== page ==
Buy-to-Let purchases – in good Company?

Buy-to-Let purchases – in good Company?

Following the implementation of the Stamp Duty surcharge for ‘buy-to-let’ and second home purchases, it was anticipated that the number of buy-to-let purchases would decline.

Whilst the number of investment purchases by individuals has dropped*, we have at the same time seen a considerable rise in buy-to-let purchases by Limited Companies. The reason for this is perhaps not immediately obvious, given the higher product fees and generally less attractive rates that are available with mortgages for Limited Companies.

So, why the sudden change and what are the potential benefits of proceeding with a buy-to-let purchase as a Company as opposed to an individual?

Stamp Duty Land Tax (SDLT) is arguably not a material consideration, in that whilst Company purchases will attract the surcharged rate of SDLT, so would the purchase of an investment property by an individual who already owns a main residence.

The restriction on income tax relief announced in the Summer Budget of 2015, and which was implemented on 6th April 2017, is no doubt a major factor. Individual Landlords had, prior to this date, been able to offset both mortgage interest and other permitted costs from their rental income before calculating their tax liability. From 6th April 2017, the amount that can be offset reduced by 25%, and will do so each year until the relief is scrapped in 2020, at which point all rental income would then need to be declared as income and taxed accordingly. Some Landlords may therefore find that the tax they pay on their rental income may rise to more than 100% of their overall rental profit, (particularly properties with a low yield), and this may also lead to basic rate taxpayers falling into the higher rate tax bracket. Limited Companies are not affected by these changes however, meaning that rental income, along with other permitted expenses, can still be offset in the way that individual Landlords will have become accustomed to.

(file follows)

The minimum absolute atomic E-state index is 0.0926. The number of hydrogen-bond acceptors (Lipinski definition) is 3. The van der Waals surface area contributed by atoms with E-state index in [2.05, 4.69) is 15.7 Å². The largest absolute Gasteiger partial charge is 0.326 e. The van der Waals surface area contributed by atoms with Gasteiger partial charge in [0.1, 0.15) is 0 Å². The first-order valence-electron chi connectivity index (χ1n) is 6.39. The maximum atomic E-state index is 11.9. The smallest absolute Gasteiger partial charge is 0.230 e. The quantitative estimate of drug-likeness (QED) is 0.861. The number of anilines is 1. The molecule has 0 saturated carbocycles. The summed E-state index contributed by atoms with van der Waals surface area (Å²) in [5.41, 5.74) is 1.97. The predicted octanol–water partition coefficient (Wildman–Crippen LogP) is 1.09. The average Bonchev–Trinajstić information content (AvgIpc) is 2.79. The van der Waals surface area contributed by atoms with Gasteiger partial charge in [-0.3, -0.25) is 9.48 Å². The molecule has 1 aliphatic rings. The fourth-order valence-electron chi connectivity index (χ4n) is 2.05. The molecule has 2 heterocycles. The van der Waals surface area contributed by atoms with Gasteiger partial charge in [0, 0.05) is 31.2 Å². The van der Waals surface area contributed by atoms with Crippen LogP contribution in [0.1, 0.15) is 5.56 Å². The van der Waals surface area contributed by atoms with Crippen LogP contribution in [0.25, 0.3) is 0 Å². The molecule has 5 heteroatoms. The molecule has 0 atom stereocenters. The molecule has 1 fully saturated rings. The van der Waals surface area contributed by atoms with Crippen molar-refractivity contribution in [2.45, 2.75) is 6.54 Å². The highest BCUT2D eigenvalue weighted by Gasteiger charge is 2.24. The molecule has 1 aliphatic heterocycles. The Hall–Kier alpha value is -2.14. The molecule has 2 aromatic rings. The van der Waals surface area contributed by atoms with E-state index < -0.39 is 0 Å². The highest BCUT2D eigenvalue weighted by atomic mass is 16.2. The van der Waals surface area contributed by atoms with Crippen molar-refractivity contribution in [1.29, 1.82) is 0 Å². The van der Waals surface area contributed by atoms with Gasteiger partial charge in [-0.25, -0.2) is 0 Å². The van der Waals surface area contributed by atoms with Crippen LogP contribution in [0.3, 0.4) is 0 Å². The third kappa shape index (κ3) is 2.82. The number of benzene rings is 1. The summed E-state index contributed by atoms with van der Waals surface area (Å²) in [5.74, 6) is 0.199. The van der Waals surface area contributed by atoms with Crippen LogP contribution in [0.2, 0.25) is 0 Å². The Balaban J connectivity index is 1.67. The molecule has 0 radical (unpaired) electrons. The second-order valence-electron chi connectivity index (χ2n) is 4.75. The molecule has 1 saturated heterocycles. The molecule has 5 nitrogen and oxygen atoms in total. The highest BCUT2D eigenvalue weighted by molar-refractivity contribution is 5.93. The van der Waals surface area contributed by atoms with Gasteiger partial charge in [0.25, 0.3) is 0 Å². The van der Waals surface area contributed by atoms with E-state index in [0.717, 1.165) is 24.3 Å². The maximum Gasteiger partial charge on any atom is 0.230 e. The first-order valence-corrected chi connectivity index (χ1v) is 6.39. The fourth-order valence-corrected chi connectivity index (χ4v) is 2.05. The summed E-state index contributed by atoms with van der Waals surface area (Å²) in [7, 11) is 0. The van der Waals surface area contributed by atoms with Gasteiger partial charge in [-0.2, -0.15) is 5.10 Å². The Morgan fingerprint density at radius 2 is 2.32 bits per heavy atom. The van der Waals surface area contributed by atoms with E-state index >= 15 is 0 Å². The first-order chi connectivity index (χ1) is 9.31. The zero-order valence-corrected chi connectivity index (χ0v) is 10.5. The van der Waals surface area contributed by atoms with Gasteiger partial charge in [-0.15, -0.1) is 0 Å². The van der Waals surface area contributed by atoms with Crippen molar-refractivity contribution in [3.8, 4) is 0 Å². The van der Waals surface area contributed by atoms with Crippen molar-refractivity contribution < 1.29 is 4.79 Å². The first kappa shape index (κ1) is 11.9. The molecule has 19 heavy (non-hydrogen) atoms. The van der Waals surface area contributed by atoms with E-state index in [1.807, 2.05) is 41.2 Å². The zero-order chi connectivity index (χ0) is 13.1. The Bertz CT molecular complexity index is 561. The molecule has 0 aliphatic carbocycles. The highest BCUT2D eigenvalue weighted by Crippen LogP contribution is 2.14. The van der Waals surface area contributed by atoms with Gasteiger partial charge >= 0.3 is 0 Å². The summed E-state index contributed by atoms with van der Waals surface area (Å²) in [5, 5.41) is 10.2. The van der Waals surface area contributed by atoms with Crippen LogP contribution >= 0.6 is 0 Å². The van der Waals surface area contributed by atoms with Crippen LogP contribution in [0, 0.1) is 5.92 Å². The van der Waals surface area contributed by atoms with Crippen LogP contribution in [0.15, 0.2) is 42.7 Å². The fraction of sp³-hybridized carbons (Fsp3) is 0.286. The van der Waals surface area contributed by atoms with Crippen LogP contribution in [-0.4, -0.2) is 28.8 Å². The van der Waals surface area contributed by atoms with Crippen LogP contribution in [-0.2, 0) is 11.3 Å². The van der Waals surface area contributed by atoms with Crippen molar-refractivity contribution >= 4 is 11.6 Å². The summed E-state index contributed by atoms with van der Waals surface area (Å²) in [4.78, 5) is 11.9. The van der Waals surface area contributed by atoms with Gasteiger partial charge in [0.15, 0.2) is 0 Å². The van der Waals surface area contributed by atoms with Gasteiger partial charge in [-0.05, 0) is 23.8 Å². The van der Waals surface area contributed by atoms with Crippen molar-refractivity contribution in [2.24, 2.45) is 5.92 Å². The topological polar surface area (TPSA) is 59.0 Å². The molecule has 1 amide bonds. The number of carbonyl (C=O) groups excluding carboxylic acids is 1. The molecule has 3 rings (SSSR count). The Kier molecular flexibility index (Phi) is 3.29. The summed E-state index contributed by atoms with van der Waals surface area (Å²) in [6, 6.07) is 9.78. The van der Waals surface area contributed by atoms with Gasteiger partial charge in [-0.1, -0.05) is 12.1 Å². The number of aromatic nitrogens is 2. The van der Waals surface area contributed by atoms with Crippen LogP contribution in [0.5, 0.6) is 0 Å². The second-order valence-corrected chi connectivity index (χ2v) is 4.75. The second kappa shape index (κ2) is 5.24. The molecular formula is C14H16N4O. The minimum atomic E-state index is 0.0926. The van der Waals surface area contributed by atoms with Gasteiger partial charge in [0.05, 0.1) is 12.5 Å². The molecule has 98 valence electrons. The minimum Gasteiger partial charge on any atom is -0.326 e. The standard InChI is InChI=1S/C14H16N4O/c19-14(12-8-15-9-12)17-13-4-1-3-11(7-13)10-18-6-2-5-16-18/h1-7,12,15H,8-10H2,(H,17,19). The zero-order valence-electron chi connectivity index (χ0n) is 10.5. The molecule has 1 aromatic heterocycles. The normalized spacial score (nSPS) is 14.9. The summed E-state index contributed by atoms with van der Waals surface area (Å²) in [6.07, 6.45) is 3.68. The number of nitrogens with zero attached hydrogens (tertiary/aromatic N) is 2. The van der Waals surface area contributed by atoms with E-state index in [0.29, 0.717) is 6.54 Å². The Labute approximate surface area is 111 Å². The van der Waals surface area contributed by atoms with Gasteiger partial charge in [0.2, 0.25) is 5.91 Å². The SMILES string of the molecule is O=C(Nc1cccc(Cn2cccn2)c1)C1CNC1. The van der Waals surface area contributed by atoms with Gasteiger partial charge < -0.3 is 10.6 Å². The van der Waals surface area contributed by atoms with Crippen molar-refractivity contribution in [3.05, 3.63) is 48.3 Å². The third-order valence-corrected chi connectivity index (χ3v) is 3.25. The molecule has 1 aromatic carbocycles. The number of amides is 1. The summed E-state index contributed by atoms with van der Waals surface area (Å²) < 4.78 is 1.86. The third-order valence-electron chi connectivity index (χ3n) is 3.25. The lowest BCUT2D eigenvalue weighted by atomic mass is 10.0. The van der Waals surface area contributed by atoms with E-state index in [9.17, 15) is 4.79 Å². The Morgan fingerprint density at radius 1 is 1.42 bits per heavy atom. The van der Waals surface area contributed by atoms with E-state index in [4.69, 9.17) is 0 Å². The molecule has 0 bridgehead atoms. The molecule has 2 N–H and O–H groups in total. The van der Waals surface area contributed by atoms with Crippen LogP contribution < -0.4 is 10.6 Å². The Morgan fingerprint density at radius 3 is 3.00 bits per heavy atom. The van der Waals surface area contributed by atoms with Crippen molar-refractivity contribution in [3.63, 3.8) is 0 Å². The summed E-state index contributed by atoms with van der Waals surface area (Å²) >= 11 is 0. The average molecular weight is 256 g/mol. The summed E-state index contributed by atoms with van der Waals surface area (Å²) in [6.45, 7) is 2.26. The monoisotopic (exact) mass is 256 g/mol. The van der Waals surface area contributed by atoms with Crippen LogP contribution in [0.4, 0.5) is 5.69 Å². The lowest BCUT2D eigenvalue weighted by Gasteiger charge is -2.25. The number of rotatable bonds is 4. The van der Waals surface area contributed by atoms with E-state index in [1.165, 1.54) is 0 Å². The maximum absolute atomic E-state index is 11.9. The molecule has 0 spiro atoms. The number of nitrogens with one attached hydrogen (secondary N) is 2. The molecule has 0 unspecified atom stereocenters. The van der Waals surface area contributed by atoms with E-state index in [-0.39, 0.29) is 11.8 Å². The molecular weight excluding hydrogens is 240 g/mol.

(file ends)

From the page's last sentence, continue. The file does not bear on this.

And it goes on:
Whilst the above changes would seem to benefit Company purchasers, there are also other logistical matters to consider when a Company is created, such as the filing of accounts and other financial details of the Company on an annual basis with Companies House.

In addition to Stamp Duty, income tax and corporation tax as referred to briefly above, consideration also needs to be given to any implications with Capital Gains Tax, Inheritance Tax and possibly annual tax on enveloped dwellings.

There is no straightforward way to decide the best way to proceed with a buy-to-let purchase, and it is clear that there are various factors that need to be considered. Whether you are planning a buy-to-let purchase as an individual, a Company, or even if you are still undecided, our team of Property professionals at Blaser Mills are on hand to provide specialist advice.

*The number of landlord purchases involving a mortgage was 5,300 in April 2017. This compared with 10,300 in February 2016 and 11,800 in July 2015, according to figures from the Council of Mortgage Lenders.